TWS Garden Wish List

Manure: Right now I’m in a soil creating frenzy. Soil is currently being lost on site from a number of different factors. Compaction, high winds, soil exposure, are all variables that create soil loss. Bringing manure on site and composting it is presently the best way to get immediate needed nutrients into our soil ecology. If you have a source that can be brought onto sight, especially if you have a way to move it here please let me know.

Molasses Unsulphured (preferably blackstrap): The Taos Waldorf microorganisms will sing your praise. A great ingredient for compost tea, storing homemade bio fertilizers, has many agricultural uses. Cheers!

Brown Sugar Organic: An integral part for fermenting bio fertilizers. Many techniques I’ll be using in first years come from the discipline of Korean Natural Farming and really compliment Biodynamic practices. These techniques will help jump start our soil ecology and produce high quality food, plants, and flowers. Can give all the power of conventional fertilizers without the unsustainable repercussions.

Wooden Barrels: Not a necessity though is the best thing for mixing up Biodynamic Preparations. Since we are a Waldorf school I figured we should have the optimum setup for this type of growing. So if anyone has some wood barrels around and are not using them, donate them and watch us make Biodynamic Vortex “Magic”. Anyone who has made Biodynamic Preparations knows what I’m talking about.

Food Grade 55 gallon Barrels: Well, maybe not a direct gift from nature though are sure handy for bio fertilizers, compost tea, grey water systems, and a number of other important functions.

Garden hose washers: I love our beautiful Taos County Water. Help me preserve it. Too many of our hoses have leaky connections. We need more washers.

Clay source: Do you know someone digging a foundation, maybe a well, or some other structure and has a large pile of natural clay as a repercussion they need to get rid of. Please contact me. Clay has great potential here at Taos Waldorf. We can use it on site for natural building projects, paints/plasters, as an agricultural aide, cover for compost piles, or for other art projects. Just a good resource to have on site for many applications. Light colored high alumina natural clays are preferred for agricultural uses though am interested in any natural clay that is readily available.

Potting soil: Good potting soil is very welcome right now. Please no miracle grow or fox farm brand, even though they do say “organic”. My preferred commercial potting soil of choice is “Happy Frog” brand from Taos Hydroponic (may also be available elsewhere though don’t know). Also the components of potting soil are welcome. That is perlite, sand, peat moss (although is very unsustainable), coconut coir. In the future we’ll be able to move away from bought potting soil or components for potting soil, we’re just trying to jump start a slow seasonal start this year.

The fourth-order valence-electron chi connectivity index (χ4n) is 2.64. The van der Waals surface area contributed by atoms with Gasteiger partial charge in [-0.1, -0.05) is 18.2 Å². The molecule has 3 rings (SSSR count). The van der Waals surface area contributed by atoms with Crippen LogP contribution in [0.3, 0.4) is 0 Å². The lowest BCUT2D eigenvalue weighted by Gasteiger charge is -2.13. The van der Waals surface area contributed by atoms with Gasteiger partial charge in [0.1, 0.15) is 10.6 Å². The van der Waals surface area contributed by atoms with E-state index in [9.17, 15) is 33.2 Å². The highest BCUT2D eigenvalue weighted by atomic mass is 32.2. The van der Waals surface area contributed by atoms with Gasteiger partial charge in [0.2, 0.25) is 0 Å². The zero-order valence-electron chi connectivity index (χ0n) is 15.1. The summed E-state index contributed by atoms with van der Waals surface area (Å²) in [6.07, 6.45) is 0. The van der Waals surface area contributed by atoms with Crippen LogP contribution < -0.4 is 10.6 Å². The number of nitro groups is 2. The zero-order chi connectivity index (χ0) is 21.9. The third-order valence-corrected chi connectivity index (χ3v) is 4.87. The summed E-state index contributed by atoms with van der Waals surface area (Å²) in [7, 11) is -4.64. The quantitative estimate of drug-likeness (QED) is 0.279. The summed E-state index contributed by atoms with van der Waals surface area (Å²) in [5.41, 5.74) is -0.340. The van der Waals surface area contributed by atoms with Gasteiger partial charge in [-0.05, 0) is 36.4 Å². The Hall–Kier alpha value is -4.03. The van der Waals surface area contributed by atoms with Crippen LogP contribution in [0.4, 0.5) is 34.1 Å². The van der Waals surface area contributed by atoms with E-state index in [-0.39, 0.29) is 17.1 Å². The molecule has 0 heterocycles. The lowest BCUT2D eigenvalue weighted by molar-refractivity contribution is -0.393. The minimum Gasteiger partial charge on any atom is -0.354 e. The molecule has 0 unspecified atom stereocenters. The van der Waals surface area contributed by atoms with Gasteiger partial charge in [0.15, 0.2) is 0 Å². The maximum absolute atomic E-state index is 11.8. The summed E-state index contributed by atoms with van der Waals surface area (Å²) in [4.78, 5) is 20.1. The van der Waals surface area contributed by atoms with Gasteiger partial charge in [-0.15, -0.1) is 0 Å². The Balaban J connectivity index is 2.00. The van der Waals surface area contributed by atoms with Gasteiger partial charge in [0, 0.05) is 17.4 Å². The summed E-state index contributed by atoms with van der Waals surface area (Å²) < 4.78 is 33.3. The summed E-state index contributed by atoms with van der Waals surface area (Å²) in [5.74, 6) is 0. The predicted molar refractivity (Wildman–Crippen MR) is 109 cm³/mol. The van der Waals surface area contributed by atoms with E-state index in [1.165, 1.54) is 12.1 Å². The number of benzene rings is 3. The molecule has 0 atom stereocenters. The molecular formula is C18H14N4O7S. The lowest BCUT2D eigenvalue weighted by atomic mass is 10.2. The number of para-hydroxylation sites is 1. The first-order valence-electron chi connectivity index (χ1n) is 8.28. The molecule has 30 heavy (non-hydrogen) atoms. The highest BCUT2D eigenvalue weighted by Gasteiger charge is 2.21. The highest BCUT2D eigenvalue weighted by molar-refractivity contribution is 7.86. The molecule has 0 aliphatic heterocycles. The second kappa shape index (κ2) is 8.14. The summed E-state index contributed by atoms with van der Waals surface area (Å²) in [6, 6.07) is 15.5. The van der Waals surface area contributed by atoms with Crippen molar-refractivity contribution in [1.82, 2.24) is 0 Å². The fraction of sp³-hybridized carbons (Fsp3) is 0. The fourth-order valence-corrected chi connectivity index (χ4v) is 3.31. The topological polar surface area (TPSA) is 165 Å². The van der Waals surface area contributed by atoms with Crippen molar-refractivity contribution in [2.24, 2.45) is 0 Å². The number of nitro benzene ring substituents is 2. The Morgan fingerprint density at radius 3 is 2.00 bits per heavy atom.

55 gallon metal drum: Well there is some talk about me giving workshops on making rocket mass heaters. These are super efficient wood stoves that can give the same amount of heating with only about one tenth of the wood used and are virtually smokeless. To do this I’ll need a couple 55 gallon metal drums. Not a huge rush and would prefer just a resource for them as it would be best for me to not have to store them on site for long periods of time. Thanks.

Bee Swarms: If you ever spot a swarm of bees by all means contact me as I would love to collect this pest problem from you. If you already keep bees and need to split a hive and care to share, I would love to be on the receiving end.

Flower Bulbs and Seeds: Well some people have mentioned the love Waldorf has for plenty of beauty and color, I knew you all were my kind of people :) Some flower bulbs would be helpful to get it all started I and our future bees thank you. Day Lilly, Gladiolas, Dahlias all welcome. Morning Glories, Mini Carnations, Holly Hocks, all great. Any information from you green thumbed folks is welcome. If you have other flower varieties you know about that would do well at the school please come talk to me.

Transplants: I’m hoping to bring as much biodiversity to the school as is possible. Many of you might have local herbs or perennials I don’t know about. I’m always interested in learning what you might know. Come flag me down whenever you are on site. If you are out shopping for your own garden and want to pick up an extra start or flower basket I know we can find an appropriate place here for it. Specifically looking for herb and perennial transplants, everything from oregano and tarragon, to sorrel, lovage, horseradish, walking onion, and jerusaleum artichokes, or anything else you might think of. If you have any currant, mulberry, goji, gooseberry bushes you would be willing to share, any cuttings from the branches can be sprouted if it is put in water. Simply cut, place in water, and bring it on by. I’ll take good care of it. Also raspberry, comfrey, and rhubarb transplants are especially welcome as we have plenty of clay soil for them to break up (something these plants do quite well). Black Locust trees also are handy as they fix nitrogen and can provide good shade for all these other transplants.